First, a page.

Handicapping the Kentucky Derby Horses in the 2019 Preakness Stakes
It has taken me much longer than usual this year to get to this article because we have been less certain of what is going to happen than we are used to seeing. The Maximum Security disqualification, and the circus that has been left in the wake of it, has caused all sorts of confusion about which Derby horses will move forward to the Preakness.
On Tuesday, we learned that Derby winner Country House would be skipping the Preakness - the first time since Grindstone was injured in 1996 that the Derby winner hasn't headed to the Preakness - because a minor cough suggested that he could be getting sick. If you have ever wanted to see what an excuse from a trainer who really doesn't want to run in a race looks like, your search is over. And on Wednesday we learned that Maximum Security allegedly wouldn't have run in the Preakness even if he won the Derby because of cuts he received on his hind legs in the race - though the fact that the owner thinks that those cuts somehow bolster the case for his appeal is obviously not a coincidence.
So, the race has been robbed of any rematch or redemption storyline we might have hoped for. On top of that, second-place finisher Code of Honor had been aimed at the Preakness, but on Tuesday we learned that trainer Shug McGaughey had changed his mind - or that the rumor was no good in the first place. So, three Derby horses we would like to see in the Preakness aren't going to be there, but we are still going to see some horses from the first race head to the second - potentially as many as four at this point:
Improbable: Bob Baffert's big three didn't get it done in the Derby, and he'll be reduced to just one in the Preakness. It's a bit of an odd story on this front, too - though nothing like the ones we discussed at the start. On Sunday Baffert seemed very lukewarm in his comments about the chances of any of his horses moving on to this race. He said he would take time to look at it, and reading between the lines it seemed like he would wait for the Belmont. But then on Monday morning he not only said that this colt was possible for the Preakness, but confirmed that he was going, and named Mike Smith as the rider. That's an interesting 180 and one I am happy to see. The colt has seen sloppy tracks in his last two races, and I really don't think he loves them. He's immensely talented, and I hope for a dry, fast track so we can finally see if he is as good as we have imagined him to be. If the Derby winner, or neither of the Derby winners in this case, is heading to the Preakness, at least we are going to have the Derby favorite.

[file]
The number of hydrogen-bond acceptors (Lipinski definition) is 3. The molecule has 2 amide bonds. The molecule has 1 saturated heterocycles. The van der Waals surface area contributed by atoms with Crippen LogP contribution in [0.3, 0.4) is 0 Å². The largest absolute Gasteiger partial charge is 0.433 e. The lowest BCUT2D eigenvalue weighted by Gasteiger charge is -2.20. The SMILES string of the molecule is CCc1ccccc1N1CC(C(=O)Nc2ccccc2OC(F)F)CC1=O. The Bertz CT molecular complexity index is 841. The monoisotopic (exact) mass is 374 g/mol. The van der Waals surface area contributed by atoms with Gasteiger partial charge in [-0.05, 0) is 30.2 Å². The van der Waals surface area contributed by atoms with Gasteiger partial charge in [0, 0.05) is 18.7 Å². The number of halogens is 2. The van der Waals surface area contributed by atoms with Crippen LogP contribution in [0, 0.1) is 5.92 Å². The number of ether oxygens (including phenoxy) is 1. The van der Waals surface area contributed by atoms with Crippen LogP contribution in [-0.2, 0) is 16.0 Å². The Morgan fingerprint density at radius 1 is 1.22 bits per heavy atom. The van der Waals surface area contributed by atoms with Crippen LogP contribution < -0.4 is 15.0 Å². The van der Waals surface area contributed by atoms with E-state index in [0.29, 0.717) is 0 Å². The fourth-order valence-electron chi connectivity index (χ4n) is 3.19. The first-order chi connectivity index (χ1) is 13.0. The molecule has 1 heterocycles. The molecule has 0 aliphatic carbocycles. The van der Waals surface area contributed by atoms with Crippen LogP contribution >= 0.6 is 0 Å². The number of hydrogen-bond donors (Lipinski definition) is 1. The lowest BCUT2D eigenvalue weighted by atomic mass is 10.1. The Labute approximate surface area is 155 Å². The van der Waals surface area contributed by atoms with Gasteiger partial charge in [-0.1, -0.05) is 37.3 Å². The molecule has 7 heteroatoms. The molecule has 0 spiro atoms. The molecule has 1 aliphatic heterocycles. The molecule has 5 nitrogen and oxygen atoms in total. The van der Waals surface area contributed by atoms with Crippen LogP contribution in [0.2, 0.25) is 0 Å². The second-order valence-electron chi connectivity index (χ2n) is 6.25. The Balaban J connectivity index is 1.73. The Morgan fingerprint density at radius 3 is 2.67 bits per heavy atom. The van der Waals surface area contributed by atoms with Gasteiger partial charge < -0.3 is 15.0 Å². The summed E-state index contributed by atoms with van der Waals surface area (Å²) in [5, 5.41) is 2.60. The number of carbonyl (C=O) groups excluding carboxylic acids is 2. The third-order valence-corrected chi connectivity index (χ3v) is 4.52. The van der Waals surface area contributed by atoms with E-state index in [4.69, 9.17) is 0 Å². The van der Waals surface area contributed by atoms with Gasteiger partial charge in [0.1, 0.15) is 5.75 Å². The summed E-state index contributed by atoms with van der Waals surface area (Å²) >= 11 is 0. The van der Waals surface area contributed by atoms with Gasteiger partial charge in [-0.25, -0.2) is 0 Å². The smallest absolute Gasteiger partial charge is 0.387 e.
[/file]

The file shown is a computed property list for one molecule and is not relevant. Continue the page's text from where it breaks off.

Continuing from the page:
War of Will: There are some horses that just seem built for the Preakness. Even before the Derby, I had felt that he would run his best race here - especially after he drew the inside post in the Derby. And nothing about the Derby has changed my feelings. I have watched that final turn of that race about a million times now, and each time I have become more aware of just how much War of Will got screwed. He may not have won, but he was on the move and well positioned when he got knocked sideways - after he brushed Maximum Security's legs a couple of times. That he didn't go down was a miracle, and it derailed his race entirely. He deserves another shot, and it seems like he will get it here. He's now two races away from a great effort, but hopefully the Derby at least knocked off some rust and has him ready for a big run.
Win Win Win: The defection of Country House and Maximum Security opens things up in this race, and Win Win Win is the first horse to reconsider and step up. The colt gained real attention when he won the Pasco Stakes at Tampa Bay Downs in record time. It was an impressive outing, but he has failed to live up to it since. He was third in the Tampa Bay Derby behind Tacitus then second in the Blue Grass behind Vekoma, nipping likely Preakness entrant Signalman narrowly. He's another horse who really didn't take to the slop at Churchill, finishing five lengths back of Improbable while never really being a factor. He's not at the level of the two we have already discussed, but there is upside here if the conditions suit him, and he's a solid addition.
Bodexpress: This, on the other hand, is not a solid addition. He's a maiden, and horses that have not won a race do not belong on a Triple Crown race - and certainly don't belong in two of them. Easy, easy pass.
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Read more articles by Trevor Whenham
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